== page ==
McDaniel

There are many things I don't understand. Why is it that Tennessee football player Tony McDaniel breaks somebody's jaw during a pickup basketball game and most people scream about the leniency of a two-game suspension, but Robert Ayers breaks somebody's jaw, gets two games, and nobody complains?

Why is it that McDaniel gets little sympathy as a first-time offender?

Why is it that when McDaniel warns everyone on the court that the next person that fouls him will get decked, it's considered premeditated instead of fair warning?

Make no mistake, what Tony McDaniel did was wrong.

But should he be kicked off the team for a one-punch lapse of judgment? Should he be suspended for the season? Should he be kicked out of UT?

Should the public embarrassment be considered part of the punishment? Was he given special treatment because he's a football player? Would a regular student have been suspended for the fall semester?

I don't know the answer to all of these questions. But let's tackle a few.

First, why has McDaniel been ripped by the majority of UT fans and Ayers almost ignored?

Maybe it's because McDaniel sucker punched his victim from behind while Ayers was embroiled in face-to-face combat. Maybe it's because McDaniel weighs almost 300 pounds while Ayers weighs 251. Maybe it's because McDaniel is a bigger name.

It's worth noting that the judicial system was harsher on McDaniel than Ayers. Both had felonies reduced to misdemeanor assault, but Ayers got judicial diversion, meaning his record can be wiped clean within a year, but McDaniel did not. Apparently, Ayers' victim didn't fight judicial diversion while McDaniel's did.

McDaniel was offered felony judicial diversion and his record could have been expunged after three years. But he didn't want to plead guilty to a felony.

Secondly, the fact McDaniel was a first-time offender does matter. That's why the courts agreed to reduce the charge from a felony. Prior history is a strong factor in the eyes of the judicial court, if not the court of public opinion.

You might argue that if McDaniel had killed Edward D. Goodrich, it wouldn't matter if he were a first-time offender. You're right. But what if Goodrich had escaped with a black eye and no broken bones?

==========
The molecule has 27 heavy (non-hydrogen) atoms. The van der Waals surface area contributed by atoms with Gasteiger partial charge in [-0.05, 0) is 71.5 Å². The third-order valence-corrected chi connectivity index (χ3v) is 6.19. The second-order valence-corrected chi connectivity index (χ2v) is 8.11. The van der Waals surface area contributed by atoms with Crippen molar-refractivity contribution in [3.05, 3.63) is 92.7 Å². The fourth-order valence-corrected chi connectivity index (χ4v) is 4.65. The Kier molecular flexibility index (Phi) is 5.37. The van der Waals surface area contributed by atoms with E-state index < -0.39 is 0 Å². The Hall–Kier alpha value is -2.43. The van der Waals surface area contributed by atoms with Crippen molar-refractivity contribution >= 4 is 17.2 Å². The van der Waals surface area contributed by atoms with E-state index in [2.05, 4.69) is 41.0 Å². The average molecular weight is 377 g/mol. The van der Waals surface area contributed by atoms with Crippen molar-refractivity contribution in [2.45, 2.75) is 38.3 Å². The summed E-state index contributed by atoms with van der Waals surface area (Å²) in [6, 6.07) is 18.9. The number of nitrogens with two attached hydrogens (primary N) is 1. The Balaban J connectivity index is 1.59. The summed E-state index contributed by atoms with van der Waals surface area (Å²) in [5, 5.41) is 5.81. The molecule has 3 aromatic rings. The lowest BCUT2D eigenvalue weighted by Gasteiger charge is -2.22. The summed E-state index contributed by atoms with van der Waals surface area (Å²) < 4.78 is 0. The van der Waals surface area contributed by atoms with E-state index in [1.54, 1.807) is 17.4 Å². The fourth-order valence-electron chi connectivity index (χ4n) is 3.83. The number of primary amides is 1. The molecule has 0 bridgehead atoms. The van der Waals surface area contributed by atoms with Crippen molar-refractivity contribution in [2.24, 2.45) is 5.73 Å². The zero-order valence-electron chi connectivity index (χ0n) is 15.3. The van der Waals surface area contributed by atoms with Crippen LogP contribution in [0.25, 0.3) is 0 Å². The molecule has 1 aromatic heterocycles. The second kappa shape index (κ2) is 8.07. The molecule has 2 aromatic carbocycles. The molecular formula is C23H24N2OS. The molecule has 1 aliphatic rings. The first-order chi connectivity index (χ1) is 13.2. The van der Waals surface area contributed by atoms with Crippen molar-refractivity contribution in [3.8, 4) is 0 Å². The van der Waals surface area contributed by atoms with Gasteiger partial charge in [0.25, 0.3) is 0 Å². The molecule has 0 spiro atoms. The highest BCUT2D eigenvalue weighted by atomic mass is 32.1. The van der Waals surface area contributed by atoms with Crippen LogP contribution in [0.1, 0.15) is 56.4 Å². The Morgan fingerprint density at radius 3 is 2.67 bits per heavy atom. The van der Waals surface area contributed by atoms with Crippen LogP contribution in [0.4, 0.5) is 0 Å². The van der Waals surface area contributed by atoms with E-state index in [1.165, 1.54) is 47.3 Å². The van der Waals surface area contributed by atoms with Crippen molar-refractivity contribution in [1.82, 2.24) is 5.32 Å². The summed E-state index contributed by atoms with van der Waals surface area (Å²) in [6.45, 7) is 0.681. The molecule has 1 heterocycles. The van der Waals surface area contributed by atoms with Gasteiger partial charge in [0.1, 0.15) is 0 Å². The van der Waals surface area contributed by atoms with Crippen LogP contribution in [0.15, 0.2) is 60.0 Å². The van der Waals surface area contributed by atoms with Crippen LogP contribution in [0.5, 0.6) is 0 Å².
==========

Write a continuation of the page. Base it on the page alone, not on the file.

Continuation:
You can play the ``what if'' game. But you have to deal with what happened, not what might have happened.

Thirdly, I don't see evidence that McDaniel was given special treatment by the courts because he was a football player. He was treated the same way as most first-time offenders – with a reduction from a felony to a misdemeanor.

What exactly happened between McDaniel and Goodrich during that fateful pickup game on Jan. 8?

I finally saw the video Wednesday. It's disturbing.

After a frustrated McDaniel warned against being fouled again, McDaniel drove the lane and was bumped by Goodrich, who was trying to block a shot. McDaniel was knocked to the floor. McDaniel quickly regained his feet and waylaid Goodrich, who never saw the punch coming.

McDaniel did not stand over Goodrich and taunt him, as some have claimed.

According to sources, there was no evidence Goodrich had fouled McDaniel in three previous pickup games. And for the record, a warning by McDaniel does not justify slugging someone for fouling you.

Almost as disturbing as the punch was what happened afterward. The court cleared. People walked away. No one tended to Goodrich for a full 60 seconds.

McDaniel walked away and out of the gym. So did four or five other UT football players involved in the pickup game.

That, folks, is shameful -- an embarrassment to the football team.

A man gets cold-cocked and no one – not one football player – cares enough to come to his aid. Are you kidding?

What a sad commentary on Phillip Fulmer's program.

One source said one person playing in the pickup game – not a football player – went to the front desk to report the incident.

If I were Fulmer, everyone of those players who showed disregard for a fellow man would be banned from playing intramural or pickup basketball games and would be punished. Hopefully, Fulmer didn't let them get away with such insensitive behavior.

Of great debate is McDaniel's team punishment.

Mike Hamilton, Tennessee athletic director, said he supports the two-game suspension of McDaniel, noting that McDaniel was suspended from the team during the spring and that hours received the first semester of summer school were negated.

Considering UT has had more than a dozen players cited or arrested over the past 18 months, you might suggest a one-year suspension for McDaniel. But it would be unfair to punish McDaniel because numerous players were arrested or cited AFTER McDaniel punched Goodrich.

Was the two-game suspension too lenient?

Yes. But kicking McDaniel off the team would be too harsh.

I would have suspended McDaniel for five games and not allowed him to redshirt. That way, he would have about 20 games left in his college career, not 25 or 26.

And I'd warn the rest of the team the way McDaniel warned his victim: The next Vol to commit a criminal foul gets decked – kicked off the team.

The time for tolerance is over.


Inside Tennessee Top Stories